Meta-analysis shows probiotics reduce colic in breastfed babies

A meta-analysis published in the journal Pediatrics, the flagship publication of the American Association of Pediatrics (AAP), revealed that the probiotic Lactobacillus reuteri (L. reuteri) may hold potential in reducing the frequency of crying in exclusively breastfed babies with colic under three months old. The analysis was carried out by researchers at the Murdoch Children’s Research Institute in Australia and 11 other institutions worldwide.

The research team pooled data from four double-blind clinical trials with a total cohort population of 354 infants with colic, 174 of whom underwent probiotic treatment while 171 had placebo treatment. According to the experts, the review included data from Italy, Poland, Canada and Australia. The scientists observed that exclusively breastfed babies who had probiotic treatment were twice more likely to reduce crying by up to 50 percent at three weeks of treatment compared with those in the placebo group.

“The probiotic group averaged less cry-fuss time than placebo at all time points. The probiotic group was almost twice as likely as placebo to experience treatment success at all time points. Intervention effects were dramatic in breastfed infants, but insignificant in 21 formula-fed infants. One particular strain, Lactobacillus reuteri (L. reuteri) DSM 17938 has shown promise. Lactobacillus reuteri DSM 17938 is effective and can be recommended for breastfed infants with colic. Its role in formula-fed infants with colic needs further research,” the researchers wrote.

“We did find evidence that L. reuteri is effective in breastfed babies with colic… Ultimately the effectiveness of this treatment will need to be assessed on a case by case basis. It is also important to remember that each probiotic strain works differently. L. reuteri is the only probiotic strain that may help crying babies who are breastfed,” said lead author Dr. Valerie Sung.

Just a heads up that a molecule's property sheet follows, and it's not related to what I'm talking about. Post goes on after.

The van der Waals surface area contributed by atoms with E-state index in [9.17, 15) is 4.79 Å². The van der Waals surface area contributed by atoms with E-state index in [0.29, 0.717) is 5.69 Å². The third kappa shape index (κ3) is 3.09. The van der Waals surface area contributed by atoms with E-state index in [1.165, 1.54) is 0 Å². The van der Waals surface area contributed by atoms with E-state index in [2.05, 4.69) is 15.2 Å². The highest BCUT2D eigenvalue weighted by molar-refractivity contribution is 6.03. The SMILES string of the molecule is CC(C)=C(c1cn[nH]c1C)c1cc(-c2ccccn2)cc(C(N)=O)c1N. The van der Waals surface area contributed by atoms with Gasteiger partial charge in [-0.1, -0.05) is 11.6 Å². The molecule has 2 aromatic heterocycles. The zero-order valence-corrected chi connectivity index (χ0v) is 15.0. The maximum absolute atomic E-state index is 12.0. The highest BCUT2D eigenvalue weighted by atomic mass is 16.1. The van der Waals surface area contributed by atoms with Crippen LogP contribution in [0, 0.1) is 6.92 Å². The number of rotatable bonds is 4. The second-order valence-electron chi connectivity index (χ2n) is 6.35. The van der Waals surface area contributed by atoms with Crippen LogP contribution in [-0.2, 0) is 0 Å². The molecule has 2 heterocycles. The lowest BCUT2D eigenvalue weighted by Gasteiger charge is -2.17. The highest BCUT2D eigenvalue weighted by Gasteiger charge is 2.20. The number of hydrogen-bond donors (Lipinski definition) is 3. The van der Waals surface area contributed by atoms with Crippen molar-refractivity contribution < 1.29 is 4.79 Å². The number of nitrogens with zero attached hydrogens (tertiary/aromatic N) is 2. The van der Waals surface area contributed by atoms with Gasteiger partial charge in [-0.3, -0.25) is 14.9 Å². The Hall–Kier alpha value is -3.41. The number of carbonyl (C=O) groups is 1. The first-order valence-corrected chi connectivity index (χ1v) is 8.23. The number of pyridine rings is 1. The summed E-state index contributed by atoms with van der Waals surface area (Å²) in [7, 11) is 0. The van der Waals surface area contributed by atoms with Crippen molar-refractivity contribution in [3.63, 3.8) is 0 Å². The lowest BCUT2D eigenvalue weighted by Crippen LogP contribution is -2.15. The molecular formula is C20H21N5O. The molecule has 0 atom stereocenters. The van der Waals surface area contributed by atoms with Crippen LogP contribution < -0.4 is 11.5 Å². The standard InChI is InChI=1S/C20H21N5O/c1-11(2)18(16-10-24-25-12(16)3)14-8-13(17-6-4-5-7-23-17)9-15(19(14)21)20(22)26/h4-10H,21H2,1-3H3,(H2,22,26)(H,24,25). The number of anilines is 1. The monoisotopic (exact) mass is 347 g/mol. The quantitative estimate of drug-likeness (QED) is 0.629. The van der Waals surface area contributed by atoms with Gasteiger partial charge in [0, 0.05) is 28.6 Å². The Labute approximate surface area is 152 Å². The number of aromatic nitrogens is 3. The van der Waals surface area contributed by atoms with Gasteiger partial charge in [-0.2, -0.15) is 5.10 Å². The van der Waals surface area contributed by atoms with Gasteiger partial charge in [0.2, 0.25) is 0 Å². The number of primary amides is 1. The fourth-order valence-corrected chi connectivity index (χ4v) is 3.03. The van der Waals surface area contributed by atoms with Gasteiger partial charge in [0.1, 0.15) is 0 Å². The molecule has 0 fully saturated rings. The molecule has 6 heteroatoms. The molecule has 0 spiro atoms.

The review gained support from the International Scientific Association for Probiotics and Prebiotics.

Another study links probiotics to colic relief in infants

A 2007 study published in Pediatrics also showed that probiotic treatment may help alleviate colic in breastfed infants. The researchers enrolled 90 breastfed infants with colic as part of the study. The infants were randomly assigned to receive either the probiotic L. reuteri or simethicone daily for 28 days. The results showed that the daily median crying times at week one were 177 minutes per day in the simethicone group and only were 159 minutes per day in the probiotics group.

Likewise, the daily median crying times at week four were 145 minutes per day in the simethicone group and only 51 minutes per day in the probiotics group. The researchers also found that 95 percent of patients in the probiotics group responded well to the treatment, compared with a measly seven percent in the simethicone group. The experts did not observe any adverse effects following the treatments. (Related: Study finds that daily dose of probiotic helps improve infantile colic symptoms.)

“In our cohort, L. reuteri improved colicky symptoms in breastfed infants within one week of treatment, compared with simethicone, which suggests that probiotics may have a role in the treatment of infantile colic,” the researchers reported online.

Fast facts about colic

The American Pregnancy Association (APA) discussed that the causes of colic among babies remain unclear. However, the health group listed a few possible factors that may increase the odds of developing colic, which include:

  • Immature nervous system
  • Sensitive temperament
  • Overfeeding or hypersensitivity to mothers’ diet
  • Intestinal gas formation
  • Mother’s smoking habit during pregnancy

The health agency also added a few key findings about the disease, which include:

  • About 20 to 25 percent of babies meet the definition of colic
  • The disease reaches its peak at six to eight weeks after birth
  • The disease disappears for 50 percent of cases around three months
  • The condition wanes in 90 percent of cases around nine months
  • Babies with colic often cry worse at night
  • Babies with colic produce discomforting, intense bouts of crying
  • Infants with colic may pull up or extend their legs, clench their fists and pass gas

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